While Berlusconi was described by most of the mainstream media as an amateur, a gaffeur, a clown, a corrupt businessman looking for an exit strategy, they did not realize that the more they piled insults upon him, the more millions of people identified with him, and felt that, like them, he was being treated unfairly or even odiously by an elitist and corrupt establishment. The insults were not limited to Berlusconi; anyone voting for him, according to the Alliance of Progressives and its myriad, outspoken supporters, was an uneducated boor, or better yet an ignorant and racist subhuman. As a result of that demonization, many ended up voting for Berlusconi never admitting they would.

It’s not that Occhetto didn’t put up a fight, and how! In a nationally televised debate, for example, Occhetto scored a significant win against Berlusconi who seemed choked-up, stifled, even inarticulate. As a career politician, Occhetto was much more used to talking; he appeared civilized, focused, and didn’t say anything gratuitous, let alone outrageous. But it was precisely this predictability, this conformity to the old ways, this grayness that a vast portion of the electorate had come to dislike and distrust alike. Italy was mired in scandals and unprecedented corruption; Occhetto belonged to the old school. While he was not personally under investigation, his former party was, and consequently he was perceived as a byproduct of that corrupt old school that had so ill-served the country. On the other hand Berlusconi – though he had been a close friend (and beneficiary of “favors”) of former prime minister Craxi, who had fled to Tunisia at the very onset of the Mani pulite investigation – was perceived by many as a breath of a fresh air, as someone from the outside with self-evident business skills who could revitalize the country’s economy, and the country by and large, by starting over.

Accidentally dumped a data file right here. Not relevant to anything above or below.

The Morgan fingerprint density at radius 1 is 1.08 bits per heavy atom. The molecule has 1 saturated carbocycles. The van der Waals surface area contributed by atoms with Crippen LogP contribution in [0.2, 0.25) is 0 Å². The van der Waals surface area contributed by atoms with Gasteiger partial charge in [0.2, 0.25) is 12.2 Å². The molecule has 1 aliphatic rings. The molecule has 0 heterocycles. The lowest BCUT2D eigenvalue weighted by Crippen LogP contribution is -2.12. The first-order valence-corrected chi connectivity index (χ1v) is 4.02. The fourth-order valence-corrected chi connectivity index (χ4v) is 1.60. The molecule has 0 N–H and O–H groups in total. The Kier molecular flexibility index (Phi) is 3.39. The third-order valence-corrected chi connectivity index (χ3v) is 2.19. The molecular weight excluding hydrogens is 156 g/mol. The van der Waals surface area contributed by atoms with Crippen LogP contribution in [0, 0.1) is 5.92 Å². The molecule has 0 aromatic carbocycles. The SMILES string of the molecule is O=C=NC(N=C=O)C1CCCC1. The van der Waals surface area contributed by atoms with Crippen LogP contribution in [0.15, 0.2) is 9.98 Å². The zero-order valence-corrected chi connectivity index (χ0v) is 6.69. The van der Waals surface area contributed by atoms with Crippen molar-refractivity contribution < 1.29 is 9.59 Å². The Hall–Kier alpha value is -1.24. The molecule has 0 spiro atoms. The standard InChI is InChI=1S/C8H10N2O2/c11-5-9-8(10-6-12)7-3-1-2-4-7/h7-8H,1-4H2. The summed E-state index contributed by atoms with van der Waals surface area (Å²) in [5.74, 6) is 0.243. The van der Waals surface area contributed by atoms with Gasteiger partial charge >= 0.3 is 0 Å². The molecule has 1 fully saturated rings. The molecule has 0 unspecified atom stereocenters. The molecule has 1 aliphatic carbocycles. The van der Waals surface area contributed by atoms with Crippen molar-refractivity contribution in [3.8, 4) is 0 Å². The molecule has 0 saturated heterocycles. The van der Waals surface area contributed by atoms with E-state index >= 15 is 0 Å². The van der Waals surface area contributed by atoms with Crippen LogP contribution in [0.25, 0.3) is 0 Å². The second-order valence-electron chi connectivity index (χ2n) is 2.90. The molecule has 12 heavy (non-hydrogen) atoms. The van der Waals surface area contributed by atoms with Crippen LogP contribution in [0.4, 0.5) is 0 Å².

The silent majority, true to itself, was rather silent; back then, judging from the clamor produced by the other side of the barricade, nobody among the people in the know thought that Berlusconi stood a chance. He was at best an embarrassment to himself and to the country to be forgotten the moment the elections were over. But with the elections the silent majority broke the silence by making a very loud statement in favor of the self-made billionaire/underdog.

There are so many analogies if not outright parallels with the current US political scene, if this were a film, it could be criticized for bad scripting. I suspect that it may be useful for Americans to transcend the insular confines of the national political debate and realize that a very similar situation took place fairly recently in a western democracy, and that its outcome was, then, as utterly unthinkable as it would be now in 2016. Time will tell, but should another great upset come to pass, no one ought to be shocked: it would be nothing but an instance of history repeating itself.

Guido Mina di Sospiro

Guido Mina di Sospiro

Guido Mina di Sospiro is an award-winning, internationally published novelist born in Argentina but raised in Italy who lives in the United States.

Mina di Sospiro’s novel The Story of Yew (the memoirs of an age-old tree), published in the UK, is permanently featured on the Encyclopaedia Britannica, and has been translated into many languages, as has From the River, the memoirs of a mighty river. Both books have met with critical acclaim. He is the co-author of the disinformation® book The Forbidden Book, co-authored with Joscelyn Godwin, and Publishers Weekly’s recent staff pick The Metaphysics Of Ping-Pong, published by Quest Books.
Guido Mina di Sospiro